Belmont Club

The Most Important Phrase of the 20th Century

Many supporters of the Euro will readily grant the difficulties — even the near impossibilities — that must be overcome in order for the single currency to exist over so disparate a set of economies. But they will insist that those problems must be overcome because the European Project is too important not to be left unachieved. It must happen, come what may.

But this insistence clashes head on with one of the most basic tenets of market economies: the idea that nothing should be exempted from the failure of its own mistakes. The market answer to the question “is it possible to save Europe” may be “no”. But since that answer is politically unacceptable it will be rejected. The right answer must always be “yes”, so everyone must try harder to save Europe.

Where does this insistence come from? It’s roots go back to the 19th century. With the rise of the idea of the Death of God it became natural to assume that Man could impose his will upon the universe.  Thus there were no inherent limits to fiat money, the power of the state, to what was moral or immoral. Man was Superman and if he willed something hard enough, then it would be.

Eventually this philosophical attitude became expressed in the great totalitarianisms which promised to create a New Man and New Earth. Given the millions of lives expended on defeating Hitler it is strange that today very few remember that most important phrase of the 20th century: “the triumph of the will”.

The “triumph of the will”. The answer must never be “no”.

The forging of this term, first used in Nietzsche’s Richard Wagner in Bayreuth (1876), was beyond all question influenced by Schopenhauer’s Die Welt als Wille und Vorstellung.” …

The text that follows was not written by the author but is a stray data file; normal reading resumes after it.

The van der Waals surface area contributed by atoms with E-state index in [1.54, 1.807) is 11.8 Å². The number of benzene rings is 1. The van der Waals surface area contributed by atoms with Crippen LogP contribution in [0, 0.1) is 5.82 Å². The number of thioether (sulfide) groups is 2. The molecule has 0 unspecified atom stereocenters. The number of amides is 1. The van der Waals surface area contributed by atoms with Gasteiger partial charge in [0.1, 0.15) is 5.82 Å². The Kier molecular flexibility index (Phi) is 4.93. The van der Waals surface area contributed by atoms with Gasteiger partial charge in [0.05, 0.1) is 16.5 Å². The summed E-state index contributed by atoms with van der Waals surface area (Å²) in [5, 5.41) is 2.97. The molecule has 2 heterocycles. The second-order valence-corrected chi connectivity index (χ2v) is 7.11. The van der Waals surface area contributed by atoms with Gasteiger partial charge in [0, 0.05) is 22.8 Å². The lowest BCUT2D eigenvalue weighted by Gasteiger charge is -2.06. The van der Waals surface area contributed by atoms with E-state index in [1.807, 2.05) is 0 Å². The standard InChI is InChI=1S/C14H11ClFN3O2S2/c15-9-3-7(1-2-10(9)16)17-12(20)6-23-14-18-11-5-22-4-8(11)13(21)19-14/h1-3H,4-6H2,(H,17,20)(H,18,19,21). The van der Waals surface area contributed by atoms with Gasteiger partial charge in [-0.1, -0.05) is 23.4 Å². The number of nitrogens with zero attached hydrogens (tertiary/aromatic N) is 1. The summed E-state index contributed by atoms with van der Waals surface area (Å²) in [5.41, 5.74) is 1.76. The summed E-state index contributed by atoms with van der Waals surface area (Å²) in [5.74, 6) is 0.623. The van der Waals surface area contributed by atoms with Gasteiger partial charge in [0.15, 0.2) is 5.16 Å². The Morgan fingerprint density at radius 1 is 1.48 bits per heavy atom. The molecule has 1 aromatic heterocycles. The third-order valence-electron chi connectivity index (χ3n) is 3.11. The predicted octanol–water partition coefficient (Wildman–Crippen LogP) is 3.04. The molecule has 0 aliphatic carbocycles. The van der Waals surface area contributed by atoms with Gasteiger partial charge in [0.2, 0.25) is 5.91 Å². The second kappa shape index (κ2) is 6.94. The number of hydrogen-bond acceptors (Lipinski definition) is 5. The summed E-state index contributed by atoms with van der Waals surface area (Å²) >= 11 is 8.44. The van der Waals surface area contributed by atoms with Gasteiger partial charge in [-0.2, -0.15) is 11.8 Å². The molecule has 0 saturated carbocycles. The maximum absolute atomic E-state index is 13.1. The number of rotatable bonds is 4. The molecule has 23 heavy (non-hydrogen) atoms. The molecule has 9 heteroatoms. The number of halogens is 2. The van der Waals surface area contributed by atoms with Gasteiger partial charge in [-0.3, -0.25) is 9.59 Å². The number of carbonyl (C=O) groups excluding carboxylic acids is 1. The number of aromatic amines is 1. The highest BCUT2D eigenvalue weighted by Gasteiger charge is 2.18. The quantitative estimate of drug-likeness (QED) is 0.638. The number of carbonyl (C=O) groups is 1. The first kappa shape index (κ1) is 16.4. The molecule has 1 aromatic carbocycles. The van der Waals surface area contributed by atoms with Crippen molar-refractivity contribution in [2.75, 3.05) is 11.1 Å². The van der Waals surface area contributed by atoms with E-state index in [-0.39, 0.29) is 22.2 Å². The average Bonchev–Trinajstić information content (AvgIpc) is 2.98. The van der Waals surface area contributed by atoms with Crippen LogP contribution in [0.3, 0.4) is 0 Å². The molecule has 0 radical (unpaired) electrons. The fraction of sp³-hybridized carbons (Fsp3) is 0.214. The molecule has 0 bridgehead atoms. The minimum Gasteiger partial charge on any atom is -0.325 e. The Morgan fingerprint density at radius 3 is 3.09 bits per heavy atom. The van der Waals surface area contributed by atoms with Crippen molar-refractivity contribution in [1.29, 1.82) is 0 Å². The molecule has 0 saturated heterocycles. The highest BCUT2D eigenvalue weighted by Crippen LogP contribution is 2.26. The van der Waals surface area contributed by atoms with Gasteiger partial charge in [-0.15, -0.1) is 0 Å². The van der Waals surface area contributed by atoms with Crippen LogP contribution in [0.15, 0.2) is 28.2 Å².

In Nietzsche, however, it is directly concerned with man’s social and moral attitude towards his fellow-men, and aims at becoming a direct and fundamental guide to moral (or, rather, unmoral) human existence. With him the phrase is essentially connected with his theory of the Superman.

This term, so much used of late years in every part of the world, did not originate with Nietzsche. In fact it goes back to the ancient Greek poets, to Homer and Hesiod and to Lucian. In Seneca we have the phrase “supra hominem est.” In German the term ” Uebermensch,” besides occurring in the writings of Hippel, Jean Paul, Grabbe, and others, is found in two famous passages in Goethe’s Faust. Goethe probably derived his use of the term from Herder, who again borrowed it from the numerous theological writers of the seventeenth, eighteenth and nineteenth centuries. These theological writers used the term in a very different-in fact, in an opposite, significance to that attached to it by Nietzsche.

The term Superman has only become a commonplace in the modern sense through Nietzsche, who sees in him a forceful being to whom nothing is good but what he wills and who overthrows ruthlessly whatsoever opposes him. No doubt the conception of “Rulersmorality” and of the “Blond Beast” was introduced by others. Nietzsche himself saw in the Superman only a higher ideal step made by humanity, which was thus to develop in the same degree as is found in the step from animal to man.

Nietzsche in his Essay Beyond Good and Evil (1886), where he asserts that there exists ” a morality for Rulers, and a Morality for Slaves” (Es gibt Herren-moral und Sklaven-morat); and further maintains that “morality in Europe is to-day the morality of herded animals ” (Moral ist heute Herdentier-moral). Furthermore, in his Essay on the Genealogy of Morals (1887) (probably influenced by de Gobineau), he refers to the “need of all aristocratic races ” to compensate themselves for the social constraint, which in times of Peace they must impose upon themselves, by means of cruelty to other races; and thus, as exulting monsters, to return to the innocence of the predatory animals (Raubtier Gewisseri), as the glorious “Blond Beast,” lustfully roaming about in search of prey and victory; and this term of the Blond Beast especially refers to the German nation as that of the Blond Germanic Beast (Blonde Germanische Bestie).